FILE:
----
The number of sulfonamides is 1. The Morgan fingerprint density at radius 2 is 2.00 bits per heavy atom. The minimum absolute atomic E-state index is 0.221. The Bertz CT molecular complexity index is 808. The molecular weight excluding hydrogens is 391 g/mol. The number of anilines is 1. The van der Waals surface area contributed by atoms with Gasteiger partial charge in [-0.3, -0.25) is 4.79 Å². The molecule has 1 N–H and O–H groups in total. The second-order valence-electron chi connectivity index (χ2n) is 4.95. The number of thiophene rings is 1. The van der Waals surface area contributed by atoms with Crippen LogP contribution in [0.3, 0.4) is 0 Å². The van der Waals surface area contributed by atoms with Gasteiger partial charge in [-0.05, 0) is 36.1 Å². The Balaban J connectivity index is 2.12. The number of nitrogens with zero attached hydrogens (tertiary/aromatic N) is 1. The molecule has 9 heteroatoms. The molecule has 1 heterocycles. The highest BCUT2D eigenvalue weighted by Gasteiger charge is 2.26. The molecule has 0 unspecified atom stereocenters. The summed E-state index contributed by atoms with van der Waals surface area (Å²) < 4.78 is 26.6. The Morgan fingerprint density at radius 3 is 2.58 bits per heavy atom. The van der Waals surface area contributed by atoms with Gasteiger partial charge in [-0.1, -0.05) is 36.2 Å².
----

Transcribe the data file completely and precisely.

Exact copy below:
The number of sulfonamides is 1. The Morgan fingerprint density at radius 2 is 2.00 bits per heavy atom. The minimum absolute atomic E-state index is 0.221. The Bertz CT molecular complexity index is 808. The molecular weight excluding hydrogens is 391 g/mol. The number of anilines is 1. The van der Waals surface area contributed by atoms with Gasteiger partial charge in [-0.3, -0.25) is 4.79 Å². The molecule has 1 N–H and O–H groups in total. The second-order valence-electron chi connectivity index (χ2n) is 4.95. The number of thiophene rings is 1. The van der Waals surface area contributed by atoms with Crippen LogP contribution in [0.3, 0.4) is 0 Å². The van der Waals surface area contributed by atoms with Gasteiger partial charge in [-0.05, 0) is 36.1 Å². The Balaban J connectivity index is 2.12. The number of nitrogens with zero attached hydrogens (tertiary/aromatic N) is 1. The molecule has 9 heteroatoms. The molecule has 1 heterocycles. The highest BCUT2D eigenvalue weighted by Gasteiger charge is 2.26. The molecule has 0 unspecified atom stereocenters. The summed E-state index contributed by atoms with van der Waals surface area (Å²) < 4.78 is 26.6. The Morgan fingerprint density at radius 3 is 2.58 bits per heavy atom. The van der Waals surface area contributed by atoms with Gasteiger partial charge in [-0.1, -0.05) is 36.2 Å².